Abstract

Bulk permeability of coal is a critical parameter in coalbed methane (CBM) or coal seam gas (CSG) well completion designs and field development planning. The estimation of permeability can be made by well testing either during drilling or production; however, well tests are costly, time sensitive and resource-intensive. Therefore, field-wide estimates are often dependent on production data history-matching, which has a high degree of uncertainty.

In this paper, we present a new attempt to apply machine learning approach to estimate coal permeability using drilling data. We first extract important parameters from well test analyses, which are obtained using a packer element testing (PET) tool from four wells in the Surat Basin, Australia. Then drilling data from the wells are processed and fed into different artificial neural networks (ANNs), which include multi-layer perceptrons (MLP), convolutional neural network (CNN), and recurrent neural network (RNN). Two types of models are constructed: regression model with permeability values, and classification model with permeability class intervals (i.e., low, medium, and high permeability values). The evaluation metrics include R2 for regression models and confusion matrix for classification models.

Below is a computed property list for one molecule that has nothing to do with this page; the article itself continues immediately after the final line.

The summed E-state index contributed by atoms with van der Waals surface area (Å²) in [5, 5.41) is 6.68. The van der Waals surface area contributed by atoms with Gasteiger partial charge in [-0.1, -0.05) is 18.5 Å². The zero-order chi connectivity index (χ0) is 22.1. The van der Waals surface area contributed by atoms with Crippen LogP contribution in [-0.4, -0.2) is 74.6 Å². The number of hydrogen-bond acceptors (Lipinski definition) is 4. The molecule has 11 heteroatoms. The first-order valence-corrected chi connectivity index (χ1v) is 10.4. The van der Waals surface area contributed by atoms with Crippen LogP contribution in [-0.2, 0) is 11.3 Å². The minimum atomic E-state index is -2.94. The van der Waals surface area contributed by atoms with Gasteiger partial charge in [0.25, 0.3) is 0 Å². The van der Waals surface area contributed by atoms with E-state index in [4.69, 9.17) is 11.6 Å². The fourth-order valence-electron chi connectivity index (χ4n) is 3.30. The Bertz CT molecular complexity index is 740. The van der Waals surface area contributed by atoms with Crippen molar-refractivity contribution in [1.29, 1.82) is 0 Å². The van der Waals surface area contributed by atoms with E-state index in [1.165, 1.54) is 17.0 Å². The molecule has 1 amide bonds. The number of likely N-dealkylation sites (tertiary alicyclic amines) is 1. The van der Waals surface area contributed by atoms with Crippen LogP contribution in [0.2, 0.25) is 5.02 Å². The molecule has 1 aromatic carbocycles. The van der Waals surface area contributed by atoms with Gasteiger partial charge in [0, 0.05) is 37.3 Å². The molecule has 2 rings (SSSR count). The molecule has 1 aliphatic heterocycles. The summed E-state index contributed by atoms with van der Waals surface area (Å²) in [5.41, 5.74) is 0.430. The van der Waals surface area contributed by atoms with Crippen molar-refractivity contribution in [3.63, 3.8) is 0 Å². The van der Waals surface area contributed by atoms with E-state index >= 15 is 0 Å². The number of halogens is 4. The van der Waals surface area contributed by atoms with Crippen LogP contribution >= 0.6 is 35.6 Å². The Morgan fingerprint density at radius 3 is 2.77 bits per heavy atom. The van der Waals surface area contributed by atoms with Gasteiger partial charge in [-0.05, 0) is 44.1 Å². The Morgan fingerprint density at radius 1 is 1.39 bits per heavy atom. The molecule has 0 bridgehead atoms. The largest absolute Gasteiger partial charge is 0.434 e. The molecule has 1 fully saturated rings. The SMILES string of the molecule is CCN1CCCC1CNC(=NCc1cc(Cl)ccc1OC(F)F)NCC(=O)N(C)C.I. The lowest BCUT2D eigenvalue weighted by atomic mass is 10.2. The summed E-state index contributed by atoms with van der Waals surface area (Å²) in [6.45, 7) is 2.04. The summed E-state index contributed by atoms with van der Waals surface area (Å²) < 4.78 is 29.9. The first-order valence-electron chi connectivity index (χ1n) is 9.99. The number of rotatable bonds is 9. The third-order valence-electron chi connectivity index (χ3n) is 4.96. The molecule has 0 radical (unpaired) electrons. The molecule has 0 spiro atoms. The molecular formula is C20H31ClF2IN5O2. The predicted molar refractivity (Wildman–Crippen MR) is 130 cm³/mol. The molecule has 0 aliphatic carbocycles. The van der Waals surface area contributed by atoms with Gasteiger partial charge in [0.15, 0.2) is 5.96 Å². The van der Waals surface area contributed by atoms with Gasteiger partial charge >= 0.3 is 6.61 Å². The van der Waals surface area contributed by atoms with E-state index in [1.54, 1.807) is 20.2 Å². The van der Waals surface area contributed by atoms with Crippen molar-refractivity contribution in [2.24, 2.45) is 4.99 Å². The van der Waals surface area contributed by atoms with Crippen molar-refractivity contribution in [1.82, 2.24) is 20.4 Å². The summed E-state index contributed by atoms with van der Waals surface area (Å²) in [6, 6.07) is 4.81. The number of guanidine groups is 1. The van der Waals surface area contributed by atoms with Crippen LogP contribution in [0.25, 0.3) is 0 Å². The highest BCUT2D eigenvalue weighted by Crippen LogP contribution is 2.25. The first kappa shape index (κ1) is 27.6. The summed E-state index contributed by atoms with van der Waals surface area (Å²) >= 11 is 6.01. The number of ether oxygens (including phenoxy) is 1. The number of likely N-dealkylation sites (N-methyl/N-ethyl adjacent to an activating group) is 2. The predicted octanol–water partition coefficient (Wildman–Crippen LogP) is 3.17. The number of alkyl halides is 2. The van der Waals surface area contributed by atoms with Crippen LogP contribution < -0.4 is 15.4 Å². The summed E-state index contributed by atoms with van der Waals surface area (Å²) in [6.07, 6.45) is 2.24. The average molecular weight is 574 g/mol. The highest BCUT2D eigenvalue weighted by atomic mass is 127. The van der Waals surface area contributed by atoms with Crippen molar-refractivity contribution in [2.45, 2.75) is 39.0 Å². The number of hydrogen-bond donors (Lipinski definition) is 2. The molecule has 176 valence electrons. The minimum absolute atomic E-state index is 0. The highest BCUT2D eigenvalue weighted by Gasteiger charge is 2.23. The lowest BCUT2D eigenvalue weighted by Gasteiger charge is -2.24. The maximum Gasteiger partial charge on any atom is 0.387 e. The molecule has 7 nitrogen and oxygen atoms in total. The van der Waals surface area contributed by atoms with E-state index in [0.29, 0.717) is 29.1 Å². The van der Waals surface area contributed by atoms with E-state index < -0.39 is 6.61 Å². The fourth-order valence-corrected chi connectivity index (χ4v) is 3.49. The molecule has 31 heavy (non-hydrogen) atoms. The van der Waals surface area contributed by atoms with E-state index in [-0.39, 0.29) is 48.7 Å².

Results show that the drilling mud losses are generally higher in coal layers and lower in interburden formations. The predicted medium and high coal permeabilities from MLP and CNN are in good agreement with measured permeability values from PET data. For the classification task, the CNN achieved an overall accuracy of 99%. Thus, an improved coal permeability map with a higher resolution and less calibration against PET data can be developed quickly to aid production data history matching. The developed machine learning model demonstrated a potential to be applied to new wells to predict the coal permeability for the Surat Basin as well as other CSG appraisal projects. This model can allow more rapid optimisation of well spacing, improved downhole pump design, more targeted well stimulation, and overall project economics.

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